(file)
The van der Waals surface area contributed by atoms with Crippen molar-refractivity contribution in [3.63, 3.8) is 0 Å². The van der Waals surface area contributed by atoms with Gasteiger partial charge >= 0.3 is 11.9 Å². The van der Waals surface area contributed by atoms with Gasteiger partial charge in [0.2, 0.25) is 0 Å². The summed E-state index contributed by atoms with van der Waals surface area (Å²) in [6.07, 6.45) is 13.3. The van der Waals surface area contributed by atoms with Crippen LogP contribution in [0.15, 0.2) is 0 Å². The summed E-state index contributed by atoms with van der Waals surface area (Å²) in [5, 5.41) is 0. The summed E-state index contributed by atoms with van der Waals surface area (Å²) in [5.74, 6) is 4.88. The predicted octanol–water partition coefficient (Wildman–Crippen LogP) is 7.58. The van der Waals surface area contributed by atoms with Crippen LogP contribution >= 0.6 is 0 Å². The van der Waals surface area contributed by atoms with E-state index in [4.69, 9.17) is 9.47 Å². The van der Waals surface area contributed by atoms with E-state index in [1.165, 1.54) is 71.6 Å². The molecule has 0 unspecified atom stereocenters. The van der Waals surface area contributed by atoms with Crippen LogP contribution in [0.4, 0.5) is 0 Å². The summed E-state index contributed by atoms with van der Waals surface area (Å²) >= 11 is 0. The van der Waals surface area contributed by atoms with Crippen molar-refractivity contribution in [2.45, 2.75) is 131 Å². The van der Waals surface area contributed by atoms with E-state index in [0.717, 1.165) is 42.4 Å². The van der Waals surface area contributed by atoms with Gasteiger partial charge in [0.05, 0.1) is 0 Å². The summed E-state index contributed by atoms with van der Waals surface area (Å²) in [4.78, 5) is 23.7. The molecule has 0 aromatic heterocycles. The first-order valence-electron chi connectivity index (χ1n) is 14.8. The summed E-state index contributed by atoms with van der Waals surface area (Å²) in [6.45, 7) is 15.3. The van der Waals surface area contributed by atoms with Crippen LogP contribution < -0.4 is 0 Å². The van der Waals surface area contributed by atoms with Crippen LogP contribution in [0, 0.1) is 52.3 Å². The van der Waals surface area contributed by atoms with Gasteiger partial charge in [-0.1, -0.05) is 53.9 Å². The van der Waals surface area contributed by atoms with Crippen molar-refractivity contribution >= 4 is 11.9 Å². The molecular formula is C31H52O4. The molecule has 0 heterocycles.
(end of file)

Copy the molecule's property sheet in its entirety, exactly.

The van der Waals surface area contributed by atoms with Crippen molar-refractivity contribution in [3.63, 3.8) is 0 Å². The van der Waals surface area contributed by atoms with Gasteiger partial charge >= 0.3 is 11.9 Å². The van der Waals surface area contributed by atoms with Gasteiger partial charge in [0.2, 0.25) is 0 Å². The summed E-state index contributed by atoms with van der Waals surface area (Å²) in [6.07, 6.45) is 13.3. The van der Waals surface area contributed by atoms with Crippen LogP contribution in [0.15, 0.2) is 0 Å². The summed E-state index contributed by atoms with van der Waals surface area (Å²) in [5, 5.41) is 0. The summed E-state index contributed by atoms with van der Waals surface area (Å²) in [5.74, 6) is 4.88. The predicted octanol–water partition coefficient (Wildman–Crippen LogP) is 7.58. The van der Waals surface area contributed by atoms with Crippen LogP contribution >= 0.6 is 0 Å². The van der Waals surface area contributed by atoms with E-state index in [4.69, 9.17) is 9.47 Å². The van der Waals surface area contributed by atoms with E-state index in [1.165, 1.54) is 71.6 Å². The molecule has 0 unspecified atom stereocenters. The van der Waals surface area contributed by atoms with Crippen LogP contribution in [0.4, 0.5) is 0 Å². The summed E-state index contributed by atoms with van der Waals surface area (Å²) >= 11 is 0. The van der Waals surface area contributed by atoms with Crippen molar-refractivity contribution in [2.45, 2.75) is 131 Å². The van der Waals surface area contributed by atoms with E-state index in [0.717, 1.165) is 42.4 Å². The van der Waals surface area contributed by atoms with Gasteiger partial charge in [0.05, 0.1) is 0 Å². The summed E-state index contributed by atoms with van der Waals surface area (Å²) in [4.78, 5) is 23.7. The molecule has 0 aromatic heterocycles. The first-order valence-electron chi connectivity index (χ1n) is 14.8. The summed E-state index contributed by atoms with van der Waals surface area (Å²) in [6.45, 7) is 15.3. The van der Waals surface area contributed by atoms with Crippen LogP contribution < -0.4 is 0 Å². The van der Waals surface area contributed by atoms with Crippen LogP contribution in [0, 0.1) is 52.3 Å². The van der Waals surface area contributed by atoms with Gasteiger partial charge in [-0.1, -0.05) is 53.9 Å². The van der Waals surface area contributed by atoms with Crippen molar-refractivity contribution >= 4 is 11.9 Å². The molecular formula is C31H52O4. The molecule has 0 heterocycles.